OF THE NECESSITY OF THE WAGER
A letter to incite to the search after God.
And then to make people seek Him among the philosophers, sceptics, and dogmatists, who disquiet him who inquires of them.
The conduct of God, who disposes all things kindly, is to put religion into the mind by reason, and into the heart by grace. But to will to put it into the mind and heart by force and threats is not to put religion there, but terror, terorrem potius quam religionem.
Nisi terrerentur et non docerentur, improba quasi dominatio videretur (Aug., Ep. 48 or 49), Contra Mendacium ad Consentium.
Order.—Men despise religion; they hate it, and fear it is true. To remedy this, we must begin by showing that religion is not contrary to reason; that it is venerable, to inspire respect for it; then we must make it lovable, to make good men hope it is true; finally, we must prove it is true.
Venerable, because it has perfect knowledge of man; lovable, because it promises the true good.
In every dialogue and discourse, we must be able to say to those who take offence, “Of what do you complain?”
To begin by pitying unbelievers; they are wretched enough by their condition. We ought only to revile them where it is beneficial; but this does them harm.
To pity atheists who seek, for are they not unhappy enough? To inveigh against those who make a boast of it.
And will this one scoff at the other? Who ought to scoff? And yet, the latter does not scoff at the other, but pities him.
To reproach Miton with not being troubled, since God will reproach him.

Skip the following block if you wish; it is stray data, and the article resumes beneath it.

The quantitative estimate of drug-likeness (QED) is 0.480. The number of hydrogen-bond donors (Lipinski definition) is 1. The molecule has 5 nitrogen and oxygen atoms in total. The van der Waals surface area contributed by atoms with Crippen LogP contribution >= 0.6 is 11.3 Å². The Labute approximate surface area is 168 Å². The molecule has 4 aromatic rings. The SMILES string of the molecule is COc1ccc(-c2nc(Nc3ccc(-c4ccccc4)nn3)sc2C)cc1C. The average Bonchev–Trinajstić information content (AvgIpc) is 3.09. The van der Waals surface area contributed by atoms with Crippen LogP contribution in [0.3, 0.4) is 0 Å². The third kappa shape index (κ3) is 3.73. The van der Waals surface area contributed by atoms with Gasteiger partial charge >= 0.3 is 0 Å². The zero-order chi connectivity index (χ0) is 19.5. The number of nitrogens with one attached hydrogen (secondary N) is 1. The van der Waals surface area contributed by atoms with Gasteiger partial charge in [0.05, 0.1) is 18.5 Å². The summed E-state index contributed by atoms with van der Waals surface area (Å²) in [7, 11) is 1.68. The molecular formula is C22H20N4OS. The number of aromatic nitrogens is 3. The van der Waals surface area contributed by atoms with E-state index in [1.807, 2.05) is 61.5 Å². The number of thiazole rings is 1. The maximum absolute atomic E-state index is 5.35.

Quid fiet hominibus qui minima contemnunt, majora non credunt?
... Let them at least learn what is the religion they attack, before attacking it. If this religion boasted of having a clear view of God, and of possessing it open and unveiled, it would be attacking it to say that we see nothing in the world which shows it with this clearness. But since, on the contrary, it says that men are in darkness and estranged from God, that He has hidden Himself from their knowledge, that this is in fact the name which He gives Himself in the Scriptures, Deus absconditus; and finally, if it endeavours equally to establish these two things: that God has set up in the Church visible signs to make Himself known to those who should seek Him sincerely, and that He has nevertheless so disguised them that He will only be perceived by those who seek Him with all their heart; what advantage can they obtain, when, in the negligence with which they make profession of being in search of the truth, they cry out that nothing reveals it to them; and since that darkness in which they are, and with which they upbraid the Church, establishes only one of the things which she affirms, without touching the other, and, very far from destroying, proves her doctrine?